There were 14 responses that discussed the implications of the COVID-19 outbreak on arts, culture and sport over the next 2 to 5 years. Experts express concern that creative industries will collapse or contract over the next few years, due to lost revenue during lockdown and potentially lower government grants in the future. They note that creative industries greatly contribute to the economy and to the well-being of the UK population. Therefore, reductions in funding for arts and sport could have widespread implications for UK society. Experts also suggest that the creative industries may have to rely on industry partnerships to stay viable. They question how this could shape which forms of art survive over the next few years. Experts note that corporate sponsorship of cultural venues (such as museums and theatres) may influence content and undermine freedom of expression. If venues rely on increasing prices to cover costs then this will widen pre-existing inequalities around access to arts and culture; people from less privileged backgrounds will be less able to attend cultural or sporting events. Other experts raise concerns about the long-term career prospects of people trained in arts and sport. Again there are concerns around inequalities, with experts suggesting that sports funding may gravitate towards men’s sports, leaving women’s sport underfunded.

Built environment

There were 13 responses that discussed the implications of the COVID-19 outbreak on the built environment over the next 2 to 5 years. Experts note that increased home working is likely to change housing demand over the next few years, with people wanting homes with more indoor and outdoor space. They note that this could have implications for population density, with people choosing to move out of city centres. This would require changes in urban planning and infrastructure, as well as new housing stock. Responses also discuss unequal access to green spaces during the COVID-19 outbreak, with people living in more deprived neighbourhoods being less able to have access to public or private outdoor spaces. Experts suggest there will be demands for more green spaces in high-density urban areas, which may require changes to planning regulations. Some responses also focus on how use of transport systems is likely to change in response to remote working and lower population density.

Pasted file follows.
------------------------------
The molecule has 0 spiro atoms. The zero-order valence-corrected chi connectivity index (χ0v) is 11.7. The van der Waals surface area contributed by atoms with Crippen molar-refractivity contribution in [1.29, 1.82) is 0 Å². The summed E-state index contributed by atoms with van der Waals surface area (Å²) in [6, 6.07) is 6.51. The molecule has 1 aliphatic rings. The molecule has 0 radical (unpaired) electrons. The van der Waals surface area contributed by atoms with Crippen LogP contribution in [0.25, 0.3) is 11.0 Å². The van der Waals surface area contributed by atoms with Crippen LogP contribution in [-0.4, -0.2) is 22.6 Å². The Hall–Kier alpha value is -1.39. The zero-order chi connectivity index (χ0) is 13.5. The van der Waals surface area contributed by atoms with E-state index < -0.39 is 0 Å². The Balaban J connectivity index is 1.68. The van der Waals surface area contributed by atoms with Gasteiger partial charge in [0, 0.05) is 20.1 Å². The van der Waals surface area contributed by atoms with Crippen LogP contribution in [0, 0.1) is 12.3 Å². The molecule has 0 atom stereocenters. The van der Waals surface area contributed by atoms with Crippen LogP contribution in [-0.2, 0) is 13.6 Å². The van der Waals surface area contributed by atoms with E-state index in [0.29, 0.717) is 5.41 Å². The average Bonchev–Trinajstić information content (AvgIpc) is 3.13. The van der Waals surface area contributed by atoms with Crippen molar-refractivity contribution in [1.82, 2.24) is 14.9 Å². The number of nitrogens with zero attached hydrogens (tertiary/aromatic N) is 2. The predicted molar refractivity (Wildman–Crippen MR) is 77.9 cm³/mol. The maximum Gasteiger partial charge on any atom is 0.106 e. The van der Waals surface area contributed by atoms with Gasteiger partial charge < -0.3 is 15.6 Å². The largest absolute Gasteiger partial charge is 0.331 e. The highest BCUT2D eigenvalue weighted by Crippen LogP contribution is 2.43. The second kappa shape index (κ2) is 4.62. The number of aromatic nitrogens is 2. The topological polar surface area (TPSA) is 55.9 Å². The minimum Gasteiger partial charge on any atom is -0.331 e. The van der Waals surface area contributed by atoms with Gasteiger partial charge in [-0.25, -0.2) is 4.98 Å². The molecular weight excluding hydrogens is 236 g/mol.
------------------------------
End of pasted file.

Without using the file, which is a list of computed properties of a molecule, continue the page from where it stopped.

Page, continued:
Crime and justice

There were nine responses that discussed the implications of the COVID-19 outbreak on crime and justice over the next 2 to 5 years. Experts suggest that the types of crime committed will change over the next few years, with increases in cybercrime and reductions in other forms of crime. They note that police force areas are not well prepared to deal with increases in cybercrime as many lack the training and equipment required. Experts also question the role of prisons in the future, noting both the health concerns of prisons during a pandemic and issues of socialising/rehabilitating people in prison with the necessary restrictions imposed during the COVID-19 outbreak. Therefore, they suggest there may be a greater interest in rehabilitation outside of prisons in the future. Some experts propose that the backlog of cases in the criminal justice system may take years to clear, leading to delays in justice and cases being dropped before they reach trial. Other experts question what the implications of emergency laws relating to COVID-19 will have on the rule of law in the UK.

Acknowledgements

Dr Andrew Noble, Anglia Ruskin University 

Dr Sarah Richardson, Australian Council for Educational Research (ACER) UK 

Dr Tara Smith, Bangor University 

Mr Daniel Aldridge, BCS – The Chartered Institute for IT 

Dr Ronan Cormacain, Bingham Centre for the Rule of Law 

Dr Joanna Yarker, Birkbeck, University of London 

Dr Keith D. Parry, Bournemouth University 

Dr Shanti Shanker, Bournemouth University 

Dr Wei Chai, Bournemouth University 

Prof Adele Ladkin, Bournemouth University 

Prof Dimitrios Buhalis, Bournemouth University  

Prof Janet Dickinson, Bournemouth University 

Prof Paul Leonard, Brunel University